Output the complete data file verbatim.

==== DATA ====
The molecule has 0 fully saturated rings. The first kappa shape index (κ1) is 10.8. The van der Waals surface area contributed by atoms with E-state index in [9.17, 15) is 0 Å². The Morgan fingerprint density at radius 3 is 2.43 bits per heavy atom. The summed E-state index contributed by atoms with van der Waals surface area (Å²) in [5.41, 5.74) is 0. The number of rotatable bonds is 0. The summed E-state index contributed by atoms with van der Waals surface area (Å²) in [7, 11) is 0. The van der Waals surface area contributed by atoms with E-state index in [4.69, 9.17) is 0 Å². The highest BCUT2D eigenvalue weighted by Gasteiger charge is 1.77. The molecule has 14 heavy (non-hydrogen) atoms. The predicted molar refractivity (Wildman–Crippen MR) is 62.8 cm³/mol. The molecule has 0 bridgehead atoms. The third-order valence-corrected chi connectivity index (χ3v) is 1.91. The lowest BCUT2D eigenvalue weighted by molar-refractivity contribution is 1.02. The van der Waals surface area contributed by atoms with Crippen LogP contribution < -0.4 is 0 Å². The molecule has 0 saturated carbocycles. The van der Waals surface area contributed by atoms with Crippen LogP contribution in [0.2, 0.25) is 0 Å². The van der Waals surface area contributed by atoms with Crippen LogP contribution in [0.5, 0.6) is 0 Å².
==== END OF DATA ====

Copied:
The molecule has 0 fully saturated rings. The first kappa shape index (κ1) is 10.8. The van der Waals surface area contributed by atoms with E-state index in [9.17, 15) is 0 Å². The Morgan fingerprint density at radius 3 is 2.43 bits per heavy atom. The summed E-state index contributed by atoms with van der Waals surface area (Å²) in [5.41, 5.74) is 0. The number of rotatable bonds is 0. The summed E-state index contributed by atoms with van der Waals surface area (Å²) in [7, 11) is 0. The van der Waals surface area contributed by atoms with E-state index in [4.69, 9.17) is 0 Å². The highest BCUT2D eigenvalue weighted by Gasteiger charge is 1.77. The molecule has 14 heavy (non-hydrogen) atoms. The predicted molar refractivity (Wildman–Crippen MR) is 62.8 cm³/mol. The molecule has 0 bridgehead atoms. The third-order valence-corrected chi connectivity index (χ3v) is 1.91. The lowest BCUT2D eigenvalue weighted by molar-refractivity contribution is 1.02. The van der Waals surface area contributed by atoms with Crippen LogP contribution < -0.4 is 0 Å². The molecule has 0 saturated carbocycles. The van der Waals surface area contributed by atoms with Crippen LogP contribution in [0.2, 0.25) is 0 Å². The van der Waals surface area contributed by atoms with Crippen LogP contribution in [0.5, 0.6) is 0 Å².